Plan Your Visit

wildflowers

From photography to hiking, there are many wonderful adventures to experience at Grays Lake!


Getting here: Grays Lake Refuge is north of Soda Springs, off Highway 34. The turnoff is about 27 miles north of Soda Springs, and 21 miles from Freedom, Wyoming. The turnoff is signed. From the intersection it is about 3 miles north to the refuge office, visitor center, and overlook.

Visitors are welcome at Grays Lake National Wildlife Refuge.  At times, however, large portions of the refuge are closed to public entry to minimize wildlife disturbance. Grays Lake  is open from sunrise to sunset.   No overnight parking is allowed on the refuge. Daily accessible self-serve indoor and outdoor exhibits at the Refuge Headquarters provide information about the refuge and its wildlife from May 1 – November 15.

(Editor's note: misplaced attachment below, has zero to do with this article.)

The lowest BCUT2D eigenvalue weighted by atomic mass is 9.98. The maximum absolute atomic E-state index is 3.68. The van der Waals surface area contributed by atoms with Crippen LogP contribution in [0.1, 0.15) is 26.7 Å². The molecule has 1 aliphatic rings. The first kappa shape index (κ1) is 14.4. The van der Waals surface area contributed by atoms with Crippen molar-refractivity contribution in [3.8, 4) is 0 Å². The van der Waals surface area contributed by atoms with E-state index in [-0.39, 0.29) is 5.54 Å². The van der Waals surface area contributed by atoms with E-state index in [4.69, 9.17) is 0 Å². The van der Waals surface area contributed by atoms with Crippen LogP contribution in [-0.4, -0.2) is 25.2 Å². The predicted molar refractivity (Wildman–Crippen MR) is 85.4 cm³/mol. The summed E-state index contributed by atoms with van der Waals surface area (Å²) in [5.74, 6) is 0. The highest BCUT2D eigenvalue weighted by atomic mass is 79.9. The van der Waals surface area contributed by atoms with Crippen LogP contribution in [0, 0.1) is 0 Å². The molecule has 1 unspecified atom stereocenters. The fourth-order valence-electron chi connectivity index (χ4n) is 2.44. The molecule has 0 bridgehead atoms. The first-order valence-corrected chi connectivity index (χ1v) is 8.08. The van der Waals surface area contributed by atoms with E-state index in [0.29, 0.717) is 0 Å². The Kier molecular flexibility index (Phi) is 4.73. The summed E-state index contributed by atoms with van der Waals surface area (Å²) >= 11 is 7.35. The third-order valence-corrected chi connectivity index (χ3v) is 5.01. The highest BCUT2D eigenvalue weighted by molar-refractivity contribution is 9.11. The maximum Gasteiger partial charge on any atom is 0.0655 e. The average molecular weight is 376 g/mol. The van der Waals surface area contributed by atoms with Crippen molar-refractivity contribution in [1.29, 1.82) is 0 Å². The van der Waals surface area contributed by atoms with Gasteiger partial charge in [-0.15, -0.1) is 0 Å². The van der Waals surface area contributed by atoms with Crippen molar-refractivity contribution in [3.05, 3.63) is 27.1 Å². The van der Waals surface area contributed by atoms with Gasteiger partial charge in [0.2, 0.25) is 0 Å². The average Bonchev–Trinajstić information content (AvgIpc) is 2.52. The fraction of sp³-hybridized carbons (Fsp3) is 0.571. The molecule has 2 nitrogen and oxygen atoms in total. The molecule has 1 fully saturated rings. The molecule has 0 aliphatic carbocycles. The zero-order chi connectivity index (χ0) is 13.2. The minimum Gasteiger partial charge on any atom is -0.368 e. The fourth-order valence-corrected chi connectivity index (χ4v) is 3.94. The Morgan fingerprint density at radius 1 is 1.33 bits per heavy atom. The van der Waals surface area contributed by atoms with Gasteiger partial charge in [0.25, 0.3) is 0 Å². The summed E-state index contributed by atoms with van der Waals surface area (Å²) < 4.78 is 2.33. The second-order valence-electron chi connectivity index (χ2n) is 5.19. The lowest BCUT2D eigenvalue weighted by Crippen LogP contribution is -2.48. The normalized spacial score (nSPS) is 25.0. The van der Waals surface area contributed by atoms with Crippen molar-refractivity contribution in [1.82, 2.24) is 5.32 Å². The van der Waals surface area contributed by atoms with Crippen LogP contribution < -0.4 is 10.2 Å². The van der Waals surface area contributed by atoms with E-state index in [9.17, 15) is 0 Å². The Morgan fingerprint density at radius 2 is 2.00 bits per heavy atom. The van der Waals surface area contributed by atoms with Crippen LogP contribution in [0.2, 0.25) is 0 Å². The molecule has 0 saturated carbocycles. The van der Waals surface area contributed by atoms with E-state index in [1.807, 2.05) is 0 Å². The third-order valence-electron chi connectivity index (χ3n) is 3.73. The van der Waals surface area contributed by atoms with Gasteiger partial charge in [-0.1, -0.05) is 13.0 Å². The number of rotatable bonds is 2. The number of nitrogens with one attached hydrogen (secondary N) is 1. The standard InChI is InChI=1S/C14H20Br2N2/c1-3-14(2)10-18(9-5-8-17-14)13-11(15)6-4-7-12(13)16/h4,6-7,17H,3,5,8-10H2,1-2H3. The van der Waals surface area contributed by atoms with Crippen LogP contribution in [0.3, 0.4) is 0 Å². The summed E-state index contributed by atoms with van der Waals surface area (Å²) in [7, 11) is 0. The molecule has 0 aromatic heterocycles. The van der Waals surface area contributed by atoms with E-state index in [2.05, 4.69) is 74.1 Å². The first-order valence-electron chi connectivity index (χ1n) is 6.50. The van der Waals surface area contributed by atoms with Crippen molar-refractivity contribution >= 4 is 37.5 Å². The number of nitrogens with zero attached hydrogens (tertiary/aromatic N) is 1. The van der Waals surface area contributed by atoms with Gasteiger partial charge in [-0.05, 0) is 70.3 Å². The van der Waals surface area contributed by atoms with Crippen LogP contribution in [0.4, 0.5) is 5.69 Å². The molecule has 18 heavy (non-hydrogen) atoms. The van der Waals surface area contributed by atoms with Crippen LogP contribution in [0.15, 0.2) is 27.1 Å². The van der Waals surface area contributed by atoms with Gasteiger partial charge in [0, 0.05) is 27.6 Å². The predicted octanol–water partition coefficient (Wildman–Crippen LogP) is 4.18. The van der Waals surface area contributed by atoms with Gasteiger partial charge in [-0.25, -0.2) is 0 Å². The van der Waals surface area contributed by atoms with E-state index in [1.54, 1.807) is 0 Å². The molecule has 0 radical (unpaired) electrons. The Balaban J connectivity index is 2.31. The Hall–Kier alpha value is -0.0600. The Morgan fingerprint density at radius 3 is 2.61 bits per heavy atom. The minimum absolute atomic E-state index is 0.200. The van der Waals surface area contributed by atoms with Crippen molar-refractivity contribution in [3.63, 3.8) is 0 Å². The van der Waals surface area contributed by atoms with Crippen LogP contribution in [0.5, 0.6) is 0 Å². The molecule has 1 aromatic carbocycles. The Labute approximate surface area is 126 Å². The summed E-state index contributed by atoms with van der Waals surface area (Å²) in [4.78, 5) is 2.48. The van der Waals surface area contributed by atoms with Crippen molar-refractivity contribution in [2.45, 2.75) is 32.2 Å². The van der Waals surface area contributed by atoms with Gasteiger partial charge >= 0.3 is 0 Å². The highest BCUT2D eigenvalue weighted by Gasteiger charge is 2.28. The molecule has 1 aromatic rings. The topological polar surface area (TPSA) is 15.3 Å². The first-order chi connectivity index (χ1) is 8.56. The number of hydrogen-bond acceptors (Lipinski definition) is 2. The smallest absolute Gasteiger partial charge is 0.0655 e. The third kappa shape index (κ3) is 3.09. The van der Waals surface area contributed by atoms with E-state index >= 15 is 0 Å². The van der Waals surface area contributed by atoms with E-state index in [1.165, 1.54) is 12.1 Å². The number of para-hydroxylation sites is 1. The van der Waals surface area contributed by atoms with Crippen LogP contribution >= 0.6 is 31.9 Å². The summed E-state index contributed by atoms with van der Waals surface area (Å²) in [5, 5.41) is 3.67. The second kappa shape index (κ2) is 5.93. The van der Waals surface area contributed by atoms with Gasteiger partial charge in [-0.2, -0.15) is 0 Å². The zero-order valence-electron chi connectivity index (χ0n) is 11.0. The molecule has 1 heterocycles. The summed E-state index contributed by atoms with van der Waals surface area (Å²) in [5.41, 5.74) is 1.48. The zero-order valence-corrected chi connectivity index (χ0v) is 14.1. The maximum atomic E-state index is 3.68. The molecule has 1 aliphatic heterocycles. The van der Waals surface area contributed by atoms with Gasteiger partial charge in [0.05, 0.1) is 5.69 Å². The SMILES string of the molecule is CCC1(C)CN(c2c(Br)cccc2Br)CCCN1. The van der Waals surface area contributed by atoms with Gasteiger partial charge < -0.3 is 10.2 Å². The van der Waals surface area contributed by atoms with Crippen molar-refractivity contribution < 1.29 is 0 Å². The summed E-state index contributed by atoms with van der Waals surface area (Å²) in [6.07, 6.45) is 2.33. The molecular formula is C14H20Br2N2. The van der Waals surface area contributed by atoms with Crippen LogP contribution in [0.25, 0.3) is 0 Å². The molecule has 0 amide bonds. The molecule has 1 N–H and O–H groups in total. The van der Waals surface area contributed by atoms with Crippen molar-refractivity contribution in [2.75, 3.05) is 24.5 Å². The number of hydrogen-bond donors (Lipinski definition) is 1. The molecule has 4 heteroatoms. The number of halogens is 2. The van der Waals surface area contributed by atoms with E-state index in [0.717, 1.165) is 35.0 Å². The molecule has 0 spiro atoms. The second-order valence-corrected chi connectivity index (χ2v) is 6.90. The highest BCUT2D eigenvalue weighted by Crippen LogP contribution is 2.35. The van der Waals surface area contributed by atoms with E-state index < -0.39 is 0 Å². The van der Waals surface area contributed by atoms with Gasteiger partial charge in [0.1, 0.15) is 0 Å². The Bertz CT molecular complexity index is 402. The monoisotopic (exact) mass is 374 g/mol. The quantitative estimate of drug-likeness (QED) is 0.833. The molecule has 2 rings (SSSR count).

Wildlife observation and photography are encouraged, but seasonal closures are enacted to protect nesting wildlife.  Public wildlife observation and photography opportunities are restricted to designated public roads surrounding Grays Lake  from April 1 – September 19 to minimize wildlife disturbance. Please stay out of closed areas to minimize disturbance to plants and animals; see map for more details. 

Hiking is allowed on the Bear Island trail and in the public hunting area to the north of Bear Island from September 20-March 31. Permission should be obtained from landowners before crossing private land to enter open portions of the refuge.  Please leave all gates as you find them. 

Bicycling is allowed only on designated public access roads; it is not allowed on trails or roads closed to public vehicles or horses. 

Lodging, fuel, and supplies are available in Soda Springs, Idaho. Listings are available through seidaho.org. The BLM has campgrounds, as does the Caribou-Targhee National Forest.   

 For questions about recreation on the refuge, please contact the refuge office.  

Please see the maps section for additional guidance.